Patent case a win for everyone
There has been a long-standing public debate as to whether genes and their biological products should be patented. The Australian Patent Office has consistently recognised isolated DNA and RNA as patentable but that hasn't quietened debate.
The oft-cited concern is gene patents will restrict both research and public access to diagnostic tests and medical procedures by awarding monopolies to companies that detect a new gene and its biological function. These are not to be confused with naturally occurring genes; DNA or RNA as they exist inside the cells of the human body are not covered by gene patents.
This month the Federal Court went a long way to settling the debate with a landmark decision that confirmed isolated nucleic acids encoding genes and their biological products are patentable subject matter.
The decision sends a clear message to innovation companies in this space that they can continue to protect and commercialise their biological innovations in Australia, and that they will be rewarded for their extensive investment and efforts.
In turn, the public will benefit from improvements to diagnostic testing, new treatments and medical care.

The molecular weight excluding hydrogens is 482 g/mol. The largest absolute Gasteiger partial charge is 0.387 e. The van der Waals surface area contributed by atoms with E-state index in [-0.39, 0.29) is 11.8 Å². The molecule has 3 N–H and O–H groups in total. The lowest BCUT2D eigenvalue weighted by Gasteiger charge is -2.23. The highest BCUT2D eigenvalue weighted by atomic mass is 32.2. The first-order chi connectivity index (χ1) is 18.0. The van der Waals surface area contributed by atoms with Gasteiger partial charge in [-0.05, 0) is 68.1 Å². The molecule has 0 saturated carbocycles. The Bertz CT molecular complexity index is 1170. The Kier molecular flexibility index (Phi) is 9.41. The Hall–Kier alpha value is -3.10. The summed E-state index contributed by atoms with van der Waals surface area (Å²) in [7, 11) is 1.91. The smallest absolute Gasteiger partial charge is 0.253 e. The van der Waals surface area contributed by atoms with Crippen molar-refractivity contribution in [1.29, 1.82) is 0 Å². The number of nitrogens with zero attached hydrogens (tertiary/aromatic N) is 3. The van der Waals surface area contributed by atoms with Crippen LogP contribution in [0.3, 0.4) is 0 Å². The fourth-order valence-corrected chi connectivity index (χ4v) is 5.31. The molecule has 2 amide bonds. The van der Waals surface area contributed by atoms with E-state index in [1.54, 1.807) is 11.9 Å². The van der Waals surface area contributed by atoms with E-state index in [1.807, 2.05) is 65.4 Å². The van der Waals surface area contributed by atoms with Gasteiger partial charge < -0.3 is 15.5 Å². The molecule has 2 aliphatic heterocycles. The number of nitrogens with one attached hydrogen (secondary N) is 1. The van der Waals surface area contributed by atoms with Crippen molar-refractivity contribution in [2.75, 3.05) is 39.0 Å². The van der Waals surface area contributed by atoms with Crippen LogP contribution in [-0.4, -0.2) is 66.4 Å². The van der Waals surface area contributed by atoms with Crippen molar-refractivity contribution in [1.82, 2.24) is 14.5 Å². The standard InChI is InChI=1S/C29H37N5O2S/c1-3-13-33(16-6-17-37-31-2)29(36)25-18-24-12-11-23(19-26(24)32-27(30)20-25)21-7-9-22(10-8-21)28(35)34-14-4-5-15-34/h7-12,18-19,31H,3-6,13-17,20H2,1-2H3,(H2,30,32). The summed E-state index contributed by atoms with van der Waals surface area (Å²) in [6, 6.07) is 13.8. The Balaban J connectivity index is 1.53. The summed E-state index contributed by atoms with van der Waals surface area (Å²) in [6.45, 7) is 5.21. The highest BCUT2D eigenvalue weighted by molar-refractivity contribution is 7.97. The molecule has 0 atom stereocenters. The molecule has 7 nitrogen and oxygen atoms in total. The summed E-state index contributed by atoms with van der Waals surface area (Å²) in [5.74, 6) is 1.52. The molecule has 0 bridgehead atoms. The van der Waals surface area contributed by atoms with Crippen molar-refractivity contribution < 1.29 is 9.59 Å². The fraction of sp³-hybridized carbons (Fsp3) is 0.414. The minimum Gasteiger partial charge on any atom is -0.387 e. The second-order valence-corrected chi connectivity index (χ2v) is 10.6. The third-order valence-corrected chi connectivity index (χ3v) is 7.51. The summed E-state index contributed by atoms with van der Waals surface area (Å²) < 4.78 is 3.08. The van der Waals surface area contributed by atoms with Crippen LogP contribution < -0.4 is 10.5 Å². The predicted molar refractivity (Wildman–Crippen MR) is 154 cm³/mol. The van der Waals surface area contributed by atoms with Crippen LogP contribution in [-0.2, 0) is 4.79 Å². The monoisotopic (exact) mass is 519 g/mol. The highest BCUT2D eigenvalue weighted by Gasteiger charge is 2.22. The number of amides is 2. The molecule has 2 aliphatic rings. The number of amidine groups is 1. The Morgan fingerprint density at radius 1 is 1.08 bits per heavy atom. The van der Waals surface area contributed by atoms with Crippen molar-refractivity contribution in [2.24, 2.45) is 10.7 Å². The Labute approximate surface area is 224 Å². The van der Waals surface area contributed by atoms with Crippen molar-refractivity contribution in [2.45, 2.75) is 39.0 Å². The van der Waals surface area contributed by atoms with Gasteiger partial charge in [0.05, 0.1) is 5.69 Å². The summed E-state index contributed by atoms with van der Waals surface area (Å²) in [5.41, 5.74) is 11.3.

The decision related to an Australian patent held by American biotech company Myriad Genetics for isolated nucleic acid encoding mutations of the human gene BRCA1 and uses of the nucleic acid in diagnostic tests for elevated risk of breast and ovarian cancers. Cancer Voices Australia, which represents people affected by cancer, challenged three claims of this patent directed to the isolated nucleic acid.
The court found isolated nucleic acid is patentable because it consists of an artificially created state of affairs that is of economic significance. In handing down his judgment, Justice John Nicholas explained that nucleic acids encoding genes, isolated from their natural cells in which they were found, constituted a 'manner of manufacture' and therefore were suitable subject matter for patent protection.
Though lawyers for Cancer Voices have suggested an appeal is in the offing, the ruling is a win for innovators and users of Australia's medical system. Medicine is more reliant than any other industry on innovation to drive better care and efficiencies. This invention was made in 1994 and has resulted in new tests to detect predisposition to breast and ovarian cancers and improved the clinical outcome of many patients throughout the world. Without patent protection, it is unclear whether these tests would have been commercialised by Myriad Genetics.
This is an important decision for Australia's $48 billion biotechnology industry.
Greater certainty in this field is likely to encourage future investment, offering growth opportunities and further cementing Australia's position as a leading location for biotechnology companies in the Asia region.
An edited version of this article was published in the Australian Financial Review on 21 February 2013.
- Trevor Davies PhDPartner,
Ph: +61 2 9230 4007
- Sarah MathesonPartner,
Ph: +61 3 9613 8579